The Vedas and the creation of the world

In the last post in this series I took a look at the Indus valley and its gods. The reasons for the demise of the Indus valley are still debated, but it is widely believed that the migration patterns of the Aryan people bought them down into the green valleys of the Indus and beyond. The Aryans were hunter gatherers and drove herds of animals with them. The greener & warmer pastures of the belt between the Indus and the Ganges, had these people become farmers and planters and settle down in these regions. 

The Aryans were responsible for the transcription of the Vedas (literally ‘knowledge’) – the foremost four texts of the Hindu faith – and essentially acted as the seed bed for the current incarnation of the religion.

The four Vedas are (in order of prominence)

  1. Rigveda (1700 – 1100 BC)
  2. Yajurveda (1000 – 600 BC)
  3. Samaveda (1600 – ?? BC)
  4. Atharvaveda (1000 – ?? BC)

The Rigveda, in its 1028 hymns, makes mention of the gods and talks about the creation of the world. It is a primary reference for identifying the gods and the pantheon and also provides directions on worship and ritual.

The Rigveda mentions 2-3 creation myths, providing bias to the fact that the books had multiple authors and were completed over many years; indeed centuries. I will visit these in the future. In this post I am going to discuss one of the hymns in the Rigveda that inspire the principle of skeptical analysis and rational thought.

One of the most prominent hymns in the Rigveda is titled the Nasadiya Sukta  and is also known as the Creation Hymn. _Na asat_ which is the root of the word Nasadiya means ‘not the nonexistent’.

The original text of the hymn in Sanskrit verse is below followed by an english translation.

नासदासींनॊसदासीत्तदानीं नासीद्रजॊ नॊ व्यॊमापरॊ यत् ।

किमावरीव: कुहकस्यशर्मन्नभ: किमासीद्गहनं गभीरम् ॥१॥

न मृत्युरासीदमृतं न तर्हि न रात्र्या।आन्ह।आसीत् प्रकॆत: ।

आनीदवातं स्वधया तदॆकं तस्माद्धान्यन्नपर: किंचनास ॥२॥

तम।आअसीत्तमसा गूह्ळमग्रॆ प्रकॆतं सलिलं सर्वमा।इदम् ।

तुच्छॆनाभ्वपिहितं यदासीत्तपसस्तन्महिना जायतैकम् ॥३॥

कामस्तदग्रॆ समवर्तताधि मनसॊ रॆत: प्रथमं यदासीत् ।

सतॊबन्धुमसति निरविन्दन्हृदि प्रतीष्या कवयॊ मनीषा ॥४॥

तिरश्चीनॊ विततॊ रश्मीरॆषामध: स्विदासी ३ दुपरिस्विदासीत् ।

रॆतॊधा।आसन्महिमान् ।आसन्त्स्वधा ।आवस्तात् प्रयति: परस्तात् ॥५॥

कॊ ।आद्धा वॆद क।इह प्रवॊचत् कुत ।आअजाता कुत ।इयं विसृष्टि: ।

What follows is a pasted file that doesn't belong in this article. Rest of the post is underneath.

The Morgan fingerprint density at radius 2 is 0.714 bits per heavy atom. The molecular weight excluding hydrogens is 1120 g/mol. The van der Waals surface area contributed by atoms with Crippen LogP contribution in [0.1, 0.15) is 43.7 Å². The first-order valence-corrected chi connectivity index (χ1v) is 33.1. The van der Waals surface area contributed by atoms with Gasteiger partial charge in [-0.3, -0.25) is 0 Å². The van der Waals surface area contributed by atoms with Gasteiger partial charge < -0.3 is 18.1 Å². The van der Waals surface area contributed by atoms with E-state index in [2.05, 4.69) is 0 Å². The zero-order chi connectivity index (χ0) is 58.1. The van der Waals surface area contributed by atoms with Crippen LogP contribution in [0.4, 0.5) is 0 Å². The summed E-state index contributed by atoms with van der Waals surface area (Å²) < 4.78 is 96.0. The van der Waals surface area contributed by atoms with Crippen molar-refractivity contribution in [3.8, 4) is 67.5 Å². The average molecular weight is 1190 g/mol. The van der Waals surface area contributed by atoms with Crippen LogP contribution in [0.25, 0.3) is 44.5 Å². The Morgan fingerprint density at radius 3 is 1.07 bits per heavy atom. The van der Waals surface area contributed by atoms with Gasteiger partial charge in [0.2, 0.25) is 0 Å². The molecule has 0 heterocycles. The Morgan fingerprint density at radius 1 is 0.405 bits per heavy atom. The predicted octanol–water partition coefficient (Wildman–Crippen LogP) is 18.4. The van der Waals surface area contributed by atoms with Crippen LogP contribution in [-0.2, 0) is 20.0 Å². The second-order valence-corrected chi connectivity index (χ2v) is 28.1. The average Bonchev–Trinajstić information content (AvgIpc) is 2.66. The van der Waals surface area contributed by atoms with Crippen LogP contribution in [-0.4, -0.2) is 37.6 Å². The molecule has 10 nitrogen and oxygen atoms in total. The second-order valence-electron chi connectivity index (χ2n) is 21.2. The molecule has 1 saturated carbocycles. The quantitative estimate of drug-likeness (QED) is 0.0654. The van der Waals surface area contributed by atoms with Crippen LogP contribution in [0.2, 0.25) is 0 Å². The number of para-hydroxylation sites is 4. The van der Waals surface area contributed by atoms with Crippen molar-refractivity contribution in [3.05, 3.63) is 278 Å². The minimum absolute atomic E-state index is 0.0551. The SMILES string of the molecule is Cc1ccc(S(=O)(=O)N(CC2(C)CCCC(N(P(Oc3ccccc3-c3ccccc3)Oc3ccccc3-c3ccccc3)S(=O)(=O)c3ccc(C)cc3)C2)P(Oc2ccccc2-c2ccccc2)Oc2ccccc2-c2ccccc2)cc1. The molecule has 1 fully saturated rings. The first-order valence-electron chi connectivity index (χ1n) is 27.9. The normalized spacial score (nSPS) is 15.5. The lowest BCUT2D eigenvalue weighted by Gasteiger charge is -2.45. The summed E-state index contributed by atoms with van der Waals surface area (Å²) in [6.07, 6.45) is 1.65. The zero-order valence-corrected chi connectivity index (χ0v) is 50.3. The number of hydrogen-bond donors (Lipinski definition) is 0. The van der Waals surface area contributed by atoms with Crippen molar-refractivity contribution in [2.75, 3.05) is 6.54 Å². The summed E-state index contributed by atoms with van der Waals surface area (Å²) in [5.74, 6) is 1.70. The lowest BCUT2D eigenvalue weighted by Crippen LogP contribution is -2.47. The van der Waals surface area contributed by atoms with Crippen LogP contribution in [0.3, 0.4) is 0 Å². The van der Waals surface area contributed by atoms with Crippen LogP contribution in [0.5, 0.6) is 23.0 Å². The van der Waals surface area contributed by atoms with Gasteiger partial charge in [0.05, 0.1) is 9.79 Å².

अर्वाग्दॆवा ।आस्य विसर्जनॆनाथाकॊ वॆद यत ।आबभूव ॥६॥

इयं विसृष्टिर्यत ।आबभूव यदि वा दधॆ यदि वा न ।

यॊ ।आस्याध्यक्ष: परमॆ व्यॊमन्त्सॊ आंग वॆद यदि वा न वॆद ॥७॥

The english translation which follows has been drawn from multiple sources including Shyam Benegal’s acclaimed show – The Discovery of India based on the book by Jawaharlal Nehru. The final choice of words in the translation is mine.

Before creation there was no truth, there were no lies either.

The was no sky nor the stars beyond.

What was hidden? Where? Who was hiding it?

At that time there was no unfathomable ocean also.

There was no death, nor was there life.

There was no day and no night. And no winds.

The supreme element that was breathed without breath on impulse.

Beyond which there was nothing.

The seed of creation emerged in the primal mind.

It took the form of erotic love.

The poets and the seers learned

The close relation between dark and light.

What separated the being from the non-being?

Is the primal element at this time, above or below?

It was divided. It had manifested as the male and the female.

The sky was above and the earth was below.

How was the universe formed? Who formed it? Where has it (the universe) come from?

Does anyone know this reality? Can he describe it?

The gods themselves do not know. They were formed after creation.

The real creator of the universe, does anyone know him?

Who is the preserver of creation? Is he a preserver or a destroyer?

He resides above the sky, and sits as a judge over all, always.

He may know the truth, or he may not.

Yet this knowledge is known by none.

The creation hymn provides us with key insights into certain aspects of Hinduism which still exist.

  1. Rational thought – The Hindu is not asked to blindly follow a practice or a belief. He is advised to question everything about his religion and only with the self-same understanding give his faith.
  2. Laws of nature prevail – From the lowest to the highest, everyone including the gods are subject to the laws of nature and are answerable to one more superior than them.
  3. Balance – The negative and the positive must exist in a balance to ensure that creation and life can exist.

It is interesting to note that the creation hymn has a few features in common with the Big Bang theory. The Big Bang model theorizes that the universe was once in an extremely hot and dense state which began to expand rapidly (and continues to do so) and resulted in the current state of the world.

The Nasadiya also talks about the universe forming from a mass, ignited by a seed or the heat of ‘lust’.


Further Reading & References-

  1. The Rig Veda

  2. Nepal-German Manuscript preservation project